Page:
In the summer of 2005 I taught EDCI 5870: Seminar in Foundations of Education to a group of music teachers from across the state of Wyoming. During the conversations regarding the history of public schools in the United States one student sat in the back nodding her head agreeably. From time to time, she’d make a comment similar to “yes, I remember Grandma telling me about that.” After this occurred a number of times, I interrupted to query “Is Grandma still with us?” Upon hearing that she was, and still lucid, I immediately set out to schedule an interview.
Thus I travelled to Gering, Nebraska, where I watched my first seven-member football game and ate my first Runza. I found a family in which three generations out of four were teachers; all three agreed to interviews. The same questions were asked of all participants with some minor variations and follow-up based upon responses. In an interesting afternote (that, had I not been sitting there, I wouldn’t believe as it appears too contrived) the great-great granddaughter is also planning on being a teacher as well—and the cycle continues.
Like all too often happens, those tapes and field notes went into a file, which moved from university office, to home office, to closet in home office, waiting to be dusted off, transcribed, and used. If the ultimate goal of doing oral history was to make public the findings, clearly I had fallen short. Time went by, and I was assigned various committee assignments in addition to my teaching and scholarship, one of which was the university Library Council. During one meeting, the library announced a new online initiative to digitize and post student and faculty-generated research. As the librarians presented idea after idea, page after page of holdings already migrating to the online server, that briefcase full of tapes and field notes leapt back into my mind, and the idea for this site was born.
This content is part oral history, part set of challenges. Teachers in the U.S. have developed a bit of an inferiority complex. All too often educators become overly modest when becoming self-referential, saying “I’m just a teacher.” This is wrong on a number of levels. The basis of this project is that NOBODY is “just” a teacher: The public schools are both a reflection of, and a contributor to, society as a whole; accordingly, teachers are some of the primary agents that shape society; and, as such, every teacher’s story is worth telling.
In addition, there has developed a dearth of instruction nationally regarding the foundations of education. Colleges of Education put more and more emphasis on “scientifically proven methods” in their preservice preparation at the expense of the philosophical and historical foundations that shaped our current practice. Teacher stories from a variety of periods prove, time and time again, that if educators simply pay attention to what has come before, we would quickly realize that there is not much truly new in education and that we can learn quite a bit from those who have dealt with these issues before.
The challenges are twofold: the first is to all those involved in education, be they classroom teachers, preservice teachers, school/district administrators, faculty in colleges of education, or the politicians who determine educational policy. Now is the time to move the phrase “those who don’t know history are doomed to repeat it” from cliché to reality. Please use the resources and materials gathered here with your classes, your colleagues, your peers, your elected officials, or whomever you find getting involved in public school policy. The second challenge is to build the materials in this. If you know a veteran teacher who’s stories should be recorded, are aware of previously conducted interviews looking for a good home, or for any other reason wish to participate, please see the “Get Involved” page (link this).Acknowledgements:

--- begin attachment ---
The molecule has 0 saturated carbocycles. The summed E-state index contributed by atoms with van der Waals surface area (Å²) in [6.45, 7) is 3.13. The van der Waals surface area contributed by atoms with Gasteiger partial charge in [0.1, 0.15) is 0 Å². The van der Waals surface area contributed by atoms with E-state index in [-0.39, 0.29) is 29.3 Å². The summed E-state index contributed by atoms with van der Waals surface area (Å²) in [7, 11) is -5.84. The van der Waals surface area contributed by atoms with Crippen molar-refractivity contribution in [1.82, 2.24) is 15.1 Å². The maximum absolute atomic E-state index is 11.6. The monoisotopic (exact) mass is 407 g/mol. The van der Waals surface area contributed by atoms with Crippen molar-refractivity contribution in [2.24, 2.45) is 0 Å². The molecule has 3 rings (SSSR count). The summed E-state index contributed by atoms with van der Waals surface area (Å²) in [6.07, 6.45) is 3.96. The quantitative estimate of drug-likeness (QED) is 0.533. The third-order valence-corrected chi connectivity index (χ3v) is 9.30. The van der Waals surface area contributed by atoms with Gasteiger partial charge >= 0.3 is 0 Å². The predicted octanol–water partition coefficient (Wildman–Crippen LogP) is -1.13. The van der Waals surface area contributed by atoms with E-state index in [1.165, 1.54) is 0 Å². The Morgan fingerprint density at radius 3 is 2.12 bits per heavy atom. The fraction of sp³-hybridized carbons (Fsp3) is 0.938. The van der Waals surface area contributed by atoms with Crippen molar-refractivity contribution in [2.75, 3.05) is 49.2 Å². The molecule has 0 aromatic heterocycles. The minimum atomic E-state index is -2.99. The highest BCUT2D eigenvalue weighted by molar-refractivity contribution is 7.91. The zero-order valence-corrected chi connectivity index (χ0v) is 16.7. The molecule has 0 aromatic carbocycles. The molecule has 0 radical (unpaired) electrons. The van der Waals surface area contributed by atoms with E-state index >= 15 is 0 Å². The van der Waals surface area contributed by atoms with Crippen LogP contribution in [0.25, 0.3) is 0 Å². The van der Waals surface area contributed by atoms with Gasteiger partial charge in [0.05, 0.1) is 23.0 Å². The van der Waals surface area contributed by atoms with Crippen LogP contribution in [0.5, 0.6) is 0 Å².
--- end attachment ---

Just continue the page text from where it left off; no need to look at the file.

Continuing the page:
Edward Janak wishes to express his gratitude to the following for their help and assistance throughout this project:
- First and foremost to Chad Hutchens, Head of Digital Collections, for starting this project as a sideline to his work, keeping it alive for longer than he should, then turning it into an excellent holding;
- To Dean Maggie Farrell, UW Libraries, for freeing up server space and library personnel to help with this project, and Kelly Visnak, Scholarly Communication Librarian, for keeping the project on people’s radar;
- To Dean Kay Persichitte, College of Education, for her ongoing support of my research in historical foundations and life writing;
- To Mary Garland and the facilitators of the Mary Ellbogen Garland Early Career Fellowship for providing the assistance to allow me to study oral history methods and archiving;
- To Elinor Maze and all at the Institute of Oral History, Baylor University, for hosting their ongoing series of oral history workshops that provided a source of support and advice;
- To the Biographical and Documentary Research Special Interest Group of AERA for working hard to continue to provide a public space for the exchange of ideas regarding life writing;
Submissions from 2013
Interview with Cheri Grutkowski, Chaunacey Ary
Interview with Jim Lash, Philip Goodell
Interview with Ken Detweiler, Bryonna Mulvaney
Interview with Rodney Gene Mahaffey, Jason Murdock
Interview with Connie Rogers, Sara Simpson Ressler
Interview with Kim Savage, Christina Shatto
Interview with Patty Johnson, Aaron Temple
Interview with Jim Woodard, Alex Vernon
Interview with Edward Steve Cassells, Samantha Rachelle Urban Wittrock
Submissions from 2012
Interview with Victoria Robinson, Heather Tyrrell
Submissions from 2011
Interview with Sylvia Hansen, Jami Anderson
Submissions from 2009
Interview with Ethel Gifford, Edward Janak
Interview with Jeri Revelle, Edward Janak
Submissions from 1979
Interview with Leah Bain, Patricia Hale